6
   

emigrate vs immigrate

 
 
Reply Wed 6 Nov, 2019 04:51 am
Under the CECA, visa regulations for Indian professionals in medicine, engineering, finance and information technology were relaxed, making it easier for them to work and immigrate to Singapore.

Shouldn't it be "emigrate" instead?
 
maxdancona
 
  2  
Reply Wed 6 Nov, 2019 06:52 am
@tanguatlay,
I use the word "immigrate" any time a person is leaving one country and moving to another. You can immigrate from Mexico. You can immigrate to Italy.

People dont normally use the word "emigrate" outside an academic context. It is generally uses to dicuss social trends and mass movements.
0 Replies
 
livinglava
 
  0  
Reply Wed 6 Nov, 2019 07:00 am
Just use 'migrate,' and that covers both emigration and immigration.

"Immigration" and "emigration" are only relevant terms for the governments trying to control migration.

To control emigration-control, you have things like exit visas, bounty hunters, etc. to catch 'runaways' and 'escapees,' whereas for immigration-control you have things like entrance visas, walls and other border control, etc.

If migration posed no threat to non-migratory people, would governments need to control migration?

What if scapegoating migrants provided economic benefits for non-migratory people even when migrants are harmless? In that case, would governments still scapegoat and harass them in order to benefit non-migrants?

Is it possible to have a world where people variously migrate and/or maintain multi-generational communities without harming or exploiting each other? If not, what should be done?

0 Replies
 
tanguatlay
 
  1  
Reply Wed 6 Nov, 2019 09:25 am
Many thanks to both of you.
0 Replies
 
InfraBlue
 
  2  
Reply Wed 6 Nov, 2019 03:54 pm
@tanguatlay,
"Immigrate" is used appropriately seeing as how the sentence is about immigration to Singapore.

"Emigrate" would be used had the sentence been written along the lines of, ". . . making it easier for them to emigrate from India to Singapore."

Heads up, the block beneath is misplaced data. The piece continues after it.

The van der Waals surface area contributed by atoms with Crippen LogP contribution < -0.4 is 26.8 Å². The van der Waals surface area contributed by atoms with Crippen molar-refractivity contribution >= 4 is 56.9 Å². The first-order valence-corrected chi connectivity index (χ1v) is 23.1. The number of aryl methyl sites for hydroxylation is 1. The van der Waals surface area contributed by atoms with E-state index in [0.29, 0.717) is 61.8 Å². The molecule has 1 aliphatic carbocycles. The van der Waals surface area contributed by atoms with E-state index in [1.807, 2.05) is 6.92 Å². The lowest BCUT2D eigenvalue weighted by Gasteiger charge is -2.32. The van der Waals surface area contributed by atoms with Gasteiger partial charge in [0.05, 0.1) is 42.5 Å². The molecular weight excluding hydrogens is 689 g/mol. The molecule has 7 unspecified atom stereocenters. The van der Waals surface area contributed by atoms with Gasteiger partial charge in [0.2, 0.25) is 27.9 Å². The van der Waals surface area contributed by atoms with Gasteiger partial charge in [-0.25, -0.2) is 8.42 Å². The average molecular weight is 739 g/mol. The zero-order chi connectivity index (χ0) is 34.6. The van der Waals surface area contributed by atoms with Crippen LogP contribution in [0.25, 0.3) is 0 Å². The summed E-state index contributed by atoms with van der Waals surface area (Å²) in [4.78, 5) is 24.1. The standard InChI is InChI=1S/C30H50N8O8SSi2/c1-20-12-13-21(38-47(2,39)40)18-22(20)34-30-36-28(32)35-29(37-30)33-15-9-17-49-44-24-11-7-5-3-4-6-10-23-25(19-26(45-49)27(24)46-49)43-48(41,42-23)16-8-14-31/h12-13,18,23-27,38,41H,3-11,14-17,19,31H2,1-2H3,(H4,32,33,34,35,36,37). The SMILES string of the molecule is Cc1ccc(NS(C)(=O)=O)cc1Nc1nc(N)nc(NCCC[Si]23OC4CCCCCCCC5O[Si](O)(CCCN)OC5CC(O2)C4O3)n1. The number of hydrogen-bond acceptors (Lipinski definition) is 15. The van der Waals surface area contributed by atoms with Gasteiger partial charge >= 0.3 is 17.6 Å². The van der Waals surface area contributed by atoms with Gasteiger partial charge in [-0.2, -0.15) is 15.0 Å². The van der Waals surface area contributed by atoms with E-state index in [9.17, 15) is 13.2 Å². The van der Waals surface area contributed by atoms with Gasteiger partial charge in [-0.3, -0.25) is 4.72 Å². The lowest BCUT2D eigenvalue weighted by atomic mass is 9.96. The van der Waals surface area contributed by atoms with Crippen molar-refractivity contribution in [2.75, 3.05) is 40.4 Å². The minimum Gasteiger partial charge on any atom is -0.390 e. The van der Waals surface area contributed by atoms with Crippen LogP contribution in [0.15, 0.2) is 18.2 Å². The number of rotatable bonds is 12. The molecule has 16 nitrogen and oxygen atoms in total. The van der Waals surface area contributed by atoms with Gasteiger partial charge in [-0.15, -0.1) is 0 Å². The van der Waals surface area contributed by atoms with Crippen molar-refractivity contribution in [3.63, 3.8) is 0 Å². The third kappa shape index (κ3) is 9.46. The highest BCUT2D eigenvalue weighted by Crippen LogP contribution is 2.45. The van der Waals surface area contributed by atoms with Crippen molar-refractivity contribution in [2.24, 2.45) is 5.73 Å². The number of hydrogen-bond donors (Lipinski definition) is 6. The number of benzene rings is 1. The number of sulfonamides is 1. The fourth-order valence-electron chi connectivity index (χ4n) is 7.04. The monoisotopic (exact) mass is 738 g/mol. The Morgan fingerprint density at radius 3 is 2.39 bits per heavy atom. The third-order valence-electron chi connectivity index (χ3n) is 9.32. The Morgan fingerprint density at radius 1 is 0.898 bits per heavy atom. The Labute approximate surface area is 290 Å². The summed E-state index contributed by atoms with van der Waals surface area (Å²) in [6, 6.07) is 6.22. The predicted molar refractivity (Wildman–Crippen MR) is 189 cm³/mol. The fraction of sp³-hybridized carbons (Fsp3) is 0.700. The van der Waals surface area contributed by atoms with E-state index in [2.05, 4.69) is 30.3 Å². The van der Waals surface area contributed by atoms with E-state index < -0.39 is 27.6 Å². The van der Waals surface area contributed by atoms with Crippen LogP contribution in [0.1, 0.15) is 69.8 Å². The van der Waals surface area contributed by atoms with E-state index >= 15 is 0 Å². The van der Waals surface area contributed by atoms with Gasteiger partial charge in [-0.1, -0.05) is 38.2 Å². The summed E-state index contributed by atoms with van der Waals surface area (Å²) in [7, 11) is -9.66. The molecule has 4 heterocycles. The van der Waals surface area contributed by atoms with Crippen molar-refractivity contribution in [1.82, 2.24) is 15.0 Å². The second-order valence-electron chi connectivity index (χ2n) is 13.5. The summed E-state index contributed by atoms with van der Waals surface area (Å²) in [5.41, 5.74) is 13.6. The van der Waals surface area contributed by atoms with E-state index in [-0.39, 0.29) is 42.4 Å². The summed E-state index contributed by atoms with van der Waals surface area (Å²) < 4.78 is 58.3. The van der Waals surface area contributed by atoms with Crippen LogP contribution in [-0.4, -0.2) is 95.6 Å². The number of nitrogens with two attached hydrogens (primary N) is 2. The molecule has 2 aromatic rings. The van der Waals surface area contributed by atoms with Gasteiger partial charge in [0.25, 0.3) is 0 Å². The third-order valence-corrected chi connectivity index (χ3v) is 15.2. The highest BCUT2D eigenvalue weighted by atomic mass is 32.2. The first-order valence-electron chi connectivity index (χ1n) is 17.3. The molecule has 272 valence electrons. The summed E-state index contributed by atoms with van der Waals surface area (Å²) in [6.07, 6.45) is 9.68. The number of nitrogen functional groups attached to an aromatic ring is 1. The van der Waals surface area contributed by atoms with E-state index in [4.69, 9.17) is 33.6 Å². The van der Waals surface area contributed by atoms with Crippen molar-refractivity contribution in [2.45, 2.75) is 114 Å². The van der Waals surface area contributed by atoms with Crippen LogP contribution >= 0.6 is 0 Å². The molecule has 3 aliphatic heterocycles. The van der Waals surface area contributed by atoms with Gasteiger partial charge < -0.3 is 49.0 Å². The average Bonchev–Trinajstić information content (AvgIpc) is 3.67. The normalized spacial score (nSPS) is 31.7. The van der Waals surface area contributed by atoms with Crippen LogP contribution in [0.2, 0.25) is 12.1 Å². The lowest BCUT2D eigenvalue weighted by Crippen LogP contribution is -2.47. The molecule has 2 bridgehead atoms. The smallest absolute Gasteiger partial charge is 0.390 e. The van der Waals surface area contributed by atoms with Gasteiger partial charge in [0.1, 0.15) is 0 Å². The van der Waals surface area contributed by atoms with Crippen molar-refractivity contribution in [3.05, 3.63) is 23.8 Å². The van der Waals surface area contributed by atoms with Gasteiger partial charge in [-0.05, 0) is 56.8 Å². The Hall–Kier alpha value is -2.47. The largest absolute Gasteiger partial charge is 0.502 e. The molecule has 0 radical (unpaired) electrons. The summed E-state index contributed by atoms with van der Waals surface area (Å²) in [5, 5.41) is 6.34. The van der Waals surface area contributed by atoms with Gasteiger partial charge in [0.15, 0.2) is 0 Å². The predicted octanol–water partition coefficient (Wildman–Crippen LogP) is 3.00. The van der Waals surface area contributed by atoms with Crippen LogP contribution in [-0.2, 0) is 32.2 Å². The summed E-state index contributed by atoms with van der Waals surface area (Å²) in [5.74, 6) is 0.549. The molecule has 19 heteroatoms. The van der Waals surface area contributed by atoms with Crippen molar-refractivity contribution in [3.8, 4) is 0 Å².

livinglava
 
  0  
Reply Wed 6 Nov, 2019 06:59 pm
@InfraBlue,
InfraBlue wrote:

"Immigrate" is used appropriately seeing as how the sentence is about immigration to Singapore.

"Emigrate" would be used had the sentence been written along the lines of, ". . . making it easier for them to emigrate from India to Singapore."

You could just say "'migrate' from India to Singapore."

'Immigration' is used to refer to population influx into an area.

'Emigration' is used to refer to population outflux from an area.

If you are referencing the migrant, you can just say 'migrate.'

If you want to refer to the migrant in relation to a source/departure area, you use, 'emigrate,' e.g. 'an emigrant of India' or 'emigrating from India.'

If you want to refer to the migration in relation to a target/arrival area, you use 'immigrate,' e.g. 'an immigrant of Singapore,' or 'immigrating into Singapore.'

I think 'immigrant' and 'immigration' are more prominently used terminologies because of a general bias toward immigration-awareness as nativism leads people to identify and control immigration.

If the primary political interest was in preventing escapes, such as where slavery or other population-retention was a major interest, then there would be more public discourse about 'emigration' and 'emigrants,' along with 'exit-phobia' instead of xenophobia. I.e. political propaganda would be more concerned and angered with people leaving/emigrating than with people coming into an area.

InfraBlue
 
  1  
Reply Wed 6 Nov, 2019 07:19 pm
@livinglava,
The question was specifically about the sentence at hand and the words "immigrate" and "emigrate."
livinglava
 
  0  
Reply Fri 8 Nov, 2019 04:00 pm
@InfraBlue,
InfraBlue wrote:

The question was specifically about the sentence at hand and the words "immigrate" and "emigrate."

So what's your point?
InfraBlue
 
  1  
Reply Fri 8 Nov, 2019 05:26 pm
@livinglava,